and tell everyone I wrote and directed it. As far as Soderbergh's
            Solaris goes, I guess some people might enjoy looking at George
            Clooney's ass, but I'm not one of them.

            --- In thewire@yahoogroups.com, "Stevo" <stevolende@y...> wrote:
            > Just saw the new Stephen Soderbergh version
            > thought it pretty cool, but I haven't seen the Tarkovsky version in
            > years.
            >
            > Liked the musicthough I don't really know the area overwell.
            > Kind of Glass -y with near folk undertones.
            > Just wondering what other people think of the new version.
            >
            > Liked the way they used the backs of soundstage buildings as sets.
            > (least that's what tose outside shots look like after being on film
            > sites)
            > Is that a holdover from the original?
            > Stevo
            > NP Doors In Concert You make Me real
          • John Jones
            Yeah, agree - haven t actually seen the remake of Solaris but surely Soderbergh is the most overrated, useless director of the present day. The Limey, for
            Message 5 of 8 , Mar 6 1:49 AM
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              Yeah, agree - haven't actually seen the remake of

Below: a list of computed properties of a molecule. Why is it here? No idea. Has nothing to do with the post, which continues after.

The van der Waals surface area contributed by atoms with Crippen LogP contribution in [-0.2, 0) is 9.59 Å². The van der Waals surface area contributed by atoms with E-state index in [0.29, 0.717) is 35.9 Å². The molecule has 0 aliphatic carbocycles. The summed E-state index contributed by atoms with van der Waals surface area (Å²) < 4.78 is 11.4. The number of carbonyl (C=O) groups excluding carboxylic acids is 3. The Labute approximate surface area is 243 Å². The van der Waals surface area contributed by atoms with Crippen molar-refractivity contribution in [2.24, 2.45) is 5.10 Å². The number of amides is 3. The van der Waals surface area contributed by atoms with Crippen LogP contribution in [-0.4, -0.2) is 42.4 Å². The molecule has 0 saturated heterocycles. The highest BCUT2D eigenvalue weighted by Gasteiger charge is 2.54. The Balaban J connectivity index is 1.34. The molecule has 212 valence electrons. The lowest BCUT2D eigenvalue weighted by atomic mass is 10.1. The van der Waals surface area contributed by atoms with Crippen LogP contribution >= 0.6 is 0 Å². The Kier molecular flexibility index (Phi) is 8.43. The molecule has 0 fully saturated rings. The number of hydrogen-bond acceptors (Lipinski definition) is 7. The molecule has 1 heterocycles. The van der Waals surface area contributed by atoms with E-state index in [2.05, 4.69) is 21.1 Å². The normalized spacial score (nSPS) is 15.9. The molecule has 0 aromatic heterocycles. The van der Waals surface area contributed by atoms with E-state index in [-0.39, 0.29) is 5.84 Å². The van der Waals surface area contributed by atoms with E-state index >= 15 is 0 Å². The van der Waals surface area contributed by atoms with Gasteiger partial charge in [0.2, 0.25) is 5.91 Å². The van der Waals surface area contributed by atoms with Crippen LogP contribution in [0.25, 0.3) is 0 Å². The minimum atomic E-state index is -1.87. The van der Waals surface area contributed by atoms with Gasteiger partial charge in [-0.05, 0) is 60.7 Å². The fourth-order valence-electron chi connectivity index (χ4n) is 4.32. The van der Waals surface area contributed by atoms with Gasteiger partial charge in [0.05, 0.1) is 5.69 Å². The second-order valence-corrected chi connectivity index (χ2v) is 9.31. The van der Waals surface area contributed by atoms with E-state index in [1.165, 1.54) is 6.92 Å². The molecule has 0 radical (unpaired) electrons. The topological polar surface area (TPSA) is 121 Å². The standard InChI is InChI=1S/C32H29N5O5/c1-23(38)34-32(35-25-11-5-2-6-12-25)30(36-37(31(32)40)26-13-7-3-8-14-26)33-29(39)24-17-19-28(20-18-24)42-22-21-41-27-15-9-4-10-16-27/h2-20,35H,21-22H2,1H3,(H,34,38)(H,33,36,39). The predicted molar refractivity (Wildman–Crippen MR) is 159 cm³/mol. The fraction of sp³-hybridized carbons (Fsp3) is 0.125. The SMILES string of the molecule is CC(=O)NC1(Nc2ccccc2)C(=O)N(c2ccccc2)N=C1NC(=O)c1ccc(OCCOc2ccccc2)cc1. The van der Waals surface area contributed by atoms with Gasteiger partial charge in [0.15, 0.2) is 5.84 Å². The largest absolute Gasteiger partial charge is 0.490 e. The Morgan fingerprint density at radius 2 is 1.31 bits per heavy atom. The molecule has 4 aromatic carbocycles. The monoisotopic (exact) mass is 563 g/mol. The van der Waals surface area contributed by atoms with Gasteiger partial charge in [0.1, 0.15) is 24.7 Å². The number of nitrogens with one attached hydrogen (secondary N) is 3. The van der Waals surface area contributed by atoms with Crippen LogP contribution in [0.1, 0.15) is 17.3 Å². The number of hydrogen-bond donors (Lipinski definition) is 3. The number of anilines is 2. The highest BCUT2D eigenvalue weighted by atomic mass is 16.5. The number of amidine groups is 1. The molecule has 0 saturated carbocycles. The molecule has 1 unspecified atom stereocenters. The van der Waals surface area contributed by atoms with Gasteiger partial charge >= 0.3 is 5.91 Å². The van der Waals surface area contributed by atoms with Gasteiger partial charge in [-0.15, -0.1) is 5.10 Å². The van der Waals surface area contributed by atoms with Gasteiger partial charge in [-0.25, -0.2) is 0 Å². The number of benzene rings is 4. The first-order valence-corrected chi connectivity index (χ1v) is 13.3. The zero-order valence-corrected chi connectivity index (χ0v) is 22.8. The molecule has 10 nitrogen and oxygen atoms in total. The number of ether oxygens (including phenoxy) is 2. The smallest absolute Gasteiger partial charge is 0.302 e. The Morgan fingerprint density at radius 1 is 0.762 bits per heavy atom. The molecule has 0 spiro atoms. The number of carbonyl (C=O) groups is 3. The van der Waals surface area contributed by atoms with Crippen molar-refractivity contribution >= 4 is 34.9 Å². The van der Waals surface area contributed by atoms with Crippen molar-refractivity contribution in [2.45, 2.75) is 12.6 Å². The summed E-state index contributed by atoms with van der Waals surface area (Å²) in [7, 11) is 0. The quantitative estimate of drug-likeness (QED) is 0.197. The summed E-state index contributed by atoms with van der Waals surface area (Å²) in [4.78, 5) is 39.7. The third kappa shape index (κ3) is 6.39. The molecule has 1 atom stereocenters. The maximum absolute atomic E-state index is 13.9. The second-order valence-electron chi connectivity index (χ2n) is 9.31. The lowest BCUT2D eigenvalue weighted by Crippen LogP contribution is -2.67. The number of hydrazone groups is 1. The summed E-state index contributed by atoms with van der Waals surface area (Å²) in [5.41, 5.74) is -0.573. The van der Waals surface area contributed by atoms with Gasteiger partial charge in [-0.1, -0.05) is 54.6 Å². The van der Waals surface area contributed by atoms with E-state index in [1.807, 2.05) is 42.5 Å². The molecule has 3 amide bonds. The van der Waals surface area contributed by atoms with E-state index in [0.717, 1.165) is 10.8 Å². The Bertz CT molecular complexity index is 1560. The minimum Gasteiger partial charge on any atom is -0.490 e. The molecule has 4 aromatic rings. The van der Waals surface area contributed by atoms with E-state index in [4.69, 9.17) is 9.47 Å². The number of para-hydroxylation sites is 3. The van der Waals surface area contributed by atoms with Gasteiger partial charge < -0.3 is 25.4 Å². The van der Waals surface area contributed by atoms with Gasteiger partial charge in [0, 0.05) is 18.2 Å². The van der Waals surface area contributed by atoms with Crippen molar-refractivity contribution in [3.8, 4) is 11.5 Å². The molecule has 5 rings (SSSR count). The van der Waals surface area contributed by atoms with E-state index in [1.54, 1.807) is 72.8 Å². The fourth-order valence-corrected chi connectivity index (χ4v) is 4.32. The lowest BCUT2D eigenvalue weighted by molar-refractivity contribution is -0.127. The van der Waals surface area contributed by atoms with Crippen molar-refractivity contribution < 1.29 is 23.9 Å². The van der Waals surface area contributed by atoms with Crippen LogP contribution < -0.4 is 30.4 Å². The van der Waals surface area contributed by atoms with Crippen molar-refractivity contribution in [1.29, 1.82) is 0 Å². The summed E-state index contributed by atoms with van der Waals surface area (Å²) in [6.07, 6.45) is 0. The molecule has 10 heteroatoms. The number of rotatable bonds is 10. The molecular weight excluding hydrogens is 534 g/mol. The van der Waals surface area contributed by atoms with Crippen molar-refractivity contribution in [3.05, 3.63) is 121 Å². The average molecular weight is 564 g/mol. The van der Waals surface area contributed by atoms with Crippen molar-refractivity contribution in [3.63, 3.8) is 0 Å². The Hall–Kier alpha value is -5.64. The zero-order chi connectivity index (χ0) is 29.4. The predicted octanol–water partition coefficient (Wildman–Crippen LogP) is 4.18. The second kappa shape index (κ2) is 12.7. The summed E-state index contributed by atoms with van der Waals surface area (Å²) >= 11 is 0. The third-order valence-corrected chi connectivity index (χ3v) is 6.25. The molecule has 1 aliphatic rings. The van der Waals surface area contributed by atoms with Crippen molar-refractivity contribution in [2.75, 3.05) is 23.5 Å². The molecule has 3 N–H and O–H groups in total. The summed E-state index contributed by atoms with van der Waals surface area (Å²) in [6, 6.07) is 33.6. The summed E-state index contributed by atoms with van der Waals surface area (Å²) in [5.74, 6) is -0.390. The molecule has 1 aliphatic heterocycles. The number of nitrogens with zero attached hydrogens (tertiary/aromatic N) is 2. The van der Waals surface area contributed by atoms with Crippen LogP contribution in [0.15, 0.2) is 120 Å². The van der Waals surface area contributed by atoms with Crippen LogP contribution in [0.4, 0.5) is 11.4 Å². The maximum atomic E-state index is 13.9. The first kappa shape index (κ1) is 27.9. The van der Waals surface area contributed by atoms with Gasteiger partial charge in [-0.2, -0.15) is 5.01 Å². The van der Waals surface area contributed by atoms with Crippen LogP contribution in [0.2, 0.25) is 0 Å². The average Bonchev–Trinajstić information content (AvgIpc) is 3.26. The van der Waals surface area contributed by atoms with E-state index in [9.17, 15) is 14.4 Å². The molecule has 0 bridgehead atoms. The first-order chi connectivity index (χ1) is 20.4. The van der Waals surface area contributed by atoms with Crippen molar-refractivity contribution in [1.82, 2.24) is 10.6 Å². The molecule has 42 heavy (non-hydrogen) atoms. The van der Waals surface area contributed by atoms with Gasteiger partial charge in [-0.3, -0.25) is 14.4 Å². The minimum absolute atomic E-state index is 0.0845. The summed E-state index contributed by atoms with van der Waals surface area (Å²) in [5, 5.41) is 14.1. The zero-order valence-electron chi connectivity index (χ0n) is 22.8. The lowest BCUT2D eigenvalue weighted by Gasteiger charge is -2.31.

Solaris but surely Soderbergh is the most overrated,
              useless director of the present day. The Limey, for
              christsakes, was a joke (and that ridiculous cockney
              rhyming banter, lord give me a break!). The bloke
              seems to have a reputation for being 'good with
              actors'; oh great. Pity he can't direct for toffee.

              --- gradyfinklemyer <gradyfinklemyer@...>
              wrote:
              ---------------------------------
              Soderbergh seems to be getting more pompous and
              self-important. No!
              Full Frontal isn't smug and pretentious at all! It's a
              daring
              exploration of film making done with a digital camera.
              It's
              Soderbergh's entry in the Dogme series. Arf arf. I
              can't think of a